Hollins, a safety at the time, was sidelined for more than two months and didn’t return to practice until the sixth week of the regular season, only to find out his position had been switched to wide receiver. Due to several injuries, the scout team needed wide receivers, and Hollins, an athletic walk-on, was the perfect candidate.
In his first week back from injury, Hollins immediately turned heads at his new position. The wide receiver remembers a specific catch he made during practice that proved his new position was exactly where he needed to be.
“On Thursdays, you’re not supposed to go hard, but this was my first week back, so I had no idea that was a thing,” Hollins said. “There was a jump ball, and I jumped over two DBs and caught it. The defensive coaches were pissed, yelling at me and telling me I’d never get on the field if I did something like that again.”
The defensive staff might not have been happy about the acrobatic grab, but an offensive assistant saw the catch and assured wide receivers coach Gunter Brewer that Hollins belonged on offense.
Although Hollins was settling in at his new position, he still faced challenges on a daily basis as a walk-on. Before an NCAA rule change in 2014, walk-ons were not provided with meals like their scholarship teammates.
“Meals were always one of the biggest things, because at the time, we couldn’t get fed,” Hollins said. “Everybody comes out of the same practice, everybody put in the same amount of work, you shower, come up to the cafeteria, and everybody’s eating except the walk-ons, unless you want to pay $15 for a meal.”
Hollins also struggled to get an equal number of repetitions in practice, as well as fair treatment from the coaching staff.
“To me, scholarship players are kind of babied now,” Hollins said. “If a scholarship player drops 10 balls, it’s the same as a walk-on dropping one. You get so few opportunities, but dropping a ball is dropping a ball. It doesn’t matter if you’re Jerry Rice or some dude that’s never played the game before.”
Determined to get on the field, but without the opportunity to prove himself at wide receiver, Hollins turned his attention to special teams. In 2013, Hollins earned a starting spot on the kickoff cover and punt return teams after impressing coaches as a scout during fall training camp.
“There’s no gray area on special teams. It’s black and white,” Hollins said. “It’s just one play. You either did your job or you didn’t. You either blocked your man or you didn’t.”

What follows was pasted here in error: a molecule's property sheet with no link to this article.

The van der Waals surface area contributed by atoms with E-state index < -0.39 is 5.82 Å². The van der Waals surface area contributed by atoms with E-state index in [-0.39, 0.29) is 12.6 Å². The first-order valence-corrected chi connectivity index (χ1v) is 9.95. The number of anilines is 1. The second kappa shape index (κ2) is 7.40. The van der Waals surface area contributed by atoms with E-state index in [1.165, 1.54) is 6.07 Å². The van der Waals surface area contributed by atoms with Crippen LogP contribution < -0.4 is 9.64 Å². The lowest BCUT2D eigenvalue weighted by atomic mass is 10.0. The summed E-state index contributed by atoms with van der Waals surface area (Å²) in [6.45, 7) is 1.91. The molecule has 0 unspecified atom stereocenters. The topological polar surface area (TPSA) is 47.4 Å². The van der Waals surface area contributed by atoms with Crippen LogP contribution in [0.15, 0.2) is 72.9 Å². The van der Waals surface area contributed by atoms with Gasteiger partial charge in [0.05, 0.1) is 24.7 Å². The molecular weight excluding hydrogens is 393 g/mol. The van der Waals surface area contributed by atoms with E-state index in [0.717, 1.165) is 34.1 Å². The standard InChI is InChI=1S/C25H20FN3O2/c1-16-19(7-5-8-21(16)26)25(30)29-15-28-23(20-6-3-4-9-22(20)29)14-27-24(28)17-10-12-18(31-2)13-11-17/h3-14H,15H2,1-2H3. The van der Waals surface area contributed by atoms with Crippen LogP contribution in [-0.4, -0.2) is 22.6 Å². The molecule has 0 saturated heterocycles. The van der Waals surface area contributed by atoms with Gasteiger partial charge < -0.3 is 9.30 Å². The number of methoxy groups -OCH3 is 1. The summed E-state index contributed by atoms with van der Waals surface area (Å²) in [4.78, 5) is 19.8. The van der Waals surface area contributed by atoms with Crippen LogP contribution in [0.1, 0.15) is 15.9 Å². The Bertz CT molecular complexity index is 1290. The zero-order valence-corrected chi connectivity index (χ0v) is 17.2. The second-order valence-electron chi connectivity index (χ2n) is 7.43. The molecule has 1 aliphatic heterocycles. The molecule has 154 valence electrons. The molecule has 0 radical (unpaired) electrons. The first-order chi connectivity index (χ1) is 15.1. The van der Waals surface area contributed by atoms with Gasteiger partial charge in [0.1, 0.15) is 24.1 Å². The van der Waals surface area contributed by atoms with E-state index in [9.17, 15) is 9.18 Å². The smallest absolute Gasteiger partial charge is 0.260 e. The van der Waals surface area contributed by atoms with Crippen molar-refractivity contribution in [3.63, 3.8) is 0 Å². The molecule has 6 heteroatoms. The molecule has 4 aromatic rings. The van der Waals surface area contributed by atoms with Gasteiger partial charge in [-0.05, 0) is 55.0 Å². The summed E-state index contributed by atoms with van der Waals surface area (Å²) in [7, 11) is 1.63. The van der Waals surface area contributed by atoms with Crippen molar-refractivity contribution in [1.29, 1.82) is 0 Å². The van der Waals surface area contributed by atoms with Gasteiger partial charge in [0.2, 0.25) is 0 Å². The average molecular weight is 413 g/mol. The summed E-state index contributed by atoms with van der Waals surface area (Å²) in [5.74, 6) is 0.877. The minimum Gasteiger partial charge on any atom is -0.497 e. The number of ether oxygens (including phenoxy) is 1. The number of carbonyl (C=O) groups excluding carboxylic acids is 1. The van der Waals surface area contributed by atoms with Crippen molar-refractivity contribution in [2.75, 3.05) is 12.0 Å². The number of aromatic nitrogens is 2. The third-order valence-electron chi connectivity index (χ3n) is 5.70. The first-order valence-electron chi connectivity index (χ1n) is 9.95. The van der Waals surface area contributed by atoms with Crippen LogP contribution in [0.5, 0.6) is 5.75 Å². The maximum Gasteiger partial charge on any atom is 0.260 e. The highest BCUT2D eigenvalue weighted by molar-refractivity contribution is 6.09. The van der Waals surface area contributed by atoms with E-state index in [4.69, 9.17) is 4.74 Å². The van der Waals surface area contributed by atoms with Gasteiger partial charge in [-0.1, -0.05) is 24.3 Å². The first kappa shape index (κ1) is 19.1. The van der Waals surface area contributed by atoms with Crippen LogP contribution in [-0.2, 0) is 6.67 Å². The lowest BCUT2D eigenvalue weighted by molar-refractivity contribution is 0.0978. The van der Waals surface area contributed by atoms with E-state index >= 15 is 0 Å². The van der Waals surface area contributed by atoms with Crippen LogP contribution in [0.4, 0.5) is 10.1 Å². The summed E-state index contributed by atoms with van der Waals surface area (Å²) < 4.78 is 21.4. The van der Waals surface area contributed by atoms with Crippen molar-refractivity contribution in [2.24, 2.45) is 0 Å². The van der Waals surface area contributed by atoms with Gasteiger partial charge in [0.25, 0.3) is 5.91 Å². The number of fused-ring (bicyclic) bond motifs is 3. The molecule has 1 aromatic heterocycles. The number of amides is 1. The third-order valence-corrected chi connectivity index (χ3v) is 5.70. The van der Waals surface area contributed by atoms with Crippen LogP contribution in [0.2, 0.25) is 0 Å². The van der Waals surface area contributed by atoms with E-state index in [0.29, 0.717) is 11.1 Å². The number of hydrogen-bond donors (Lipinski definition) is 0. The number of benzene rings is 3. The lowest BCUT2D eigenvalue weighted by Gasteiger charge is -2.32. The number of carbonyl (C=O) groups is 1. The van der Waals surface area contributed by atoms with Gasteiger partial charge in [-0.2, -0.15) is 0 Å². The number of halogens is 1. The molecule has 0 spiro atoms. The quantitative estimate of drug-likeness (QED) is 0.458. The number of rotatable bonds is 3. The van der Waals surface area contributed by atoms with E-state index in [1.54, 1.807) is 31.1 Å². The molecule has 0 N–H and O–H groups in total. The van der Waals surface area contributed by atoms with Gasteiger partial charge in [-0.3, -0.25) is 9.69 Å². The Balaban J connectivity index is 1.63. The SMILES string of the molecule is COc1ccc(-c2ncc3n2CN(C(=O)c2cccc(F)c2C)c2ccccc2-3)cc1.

Hollins made his debut on the opening kickoff in the 2013 season opener at the University of South Carolina.
“I had, like, no skill at kickoff,” Hollins said. “I would just kind of run down and see what happens. So, the off returner came, and I just destroyed him. I think he got knocked out, because he got up all hazy.”
The next week Hollins was starting on the punt cover team. The week after that, he was starting on kickoff return.
After the season, Hollins was voted captain of the special teams unit by his teammates, but was still struggling to afford the out-of-state costs.
Then in 2014, just before summer school was set to begin, and Hollins’ self-imposed ultimatum was about to run out, the walk-on earned his way.
Hollins took his scholarship and never looked back, leading the team in receiving yards and touchdowns his sophomore and junior seasons. However, he hasn’t forgotten where he got his start.
“One thing I was big on if I ever got on scholarship was to always look out for the walk-ons,” Hollins said. “I’ll always care about walk-ons more than scholarship players, because scholarship players, in my mind, have it made.”
Hollins will graduate in May 2016, but will return to the university in the fall to begin work on his master’s in sports administration, and of course, play his senior season.
The wide receiver is poised for another breakout season, and hopes his success will carry him to a career in the NFL, but if not, he has a few backup plans.
“Obviously sports are something that I’ve known my whole life,” Hollins said. “I’m also into my animals, my snakes and stuff like that. I like to take stuff apart. Every once in awhile I’ll just take apart my computer, see what’s inside, then put it back together. I guess I’ll have to figure that out within the next couple of years. It’s getting closer and closer every day.”
After breaking his collarbone during the Tar Heels’ week seven game at Miami, Hollins recovered and was drafted in the fourth round by the Philadelphia Eagles with the 118th pick.
Zach Goins is a member of the North Carolina Film Critics Association based in Raleigh, N.C. Zach co-founded Inside The Film Room in 2018 and serves as Editor-in-Chief of the website and co-host of the podcast. Zach also serves as a film critic for CLTure.org.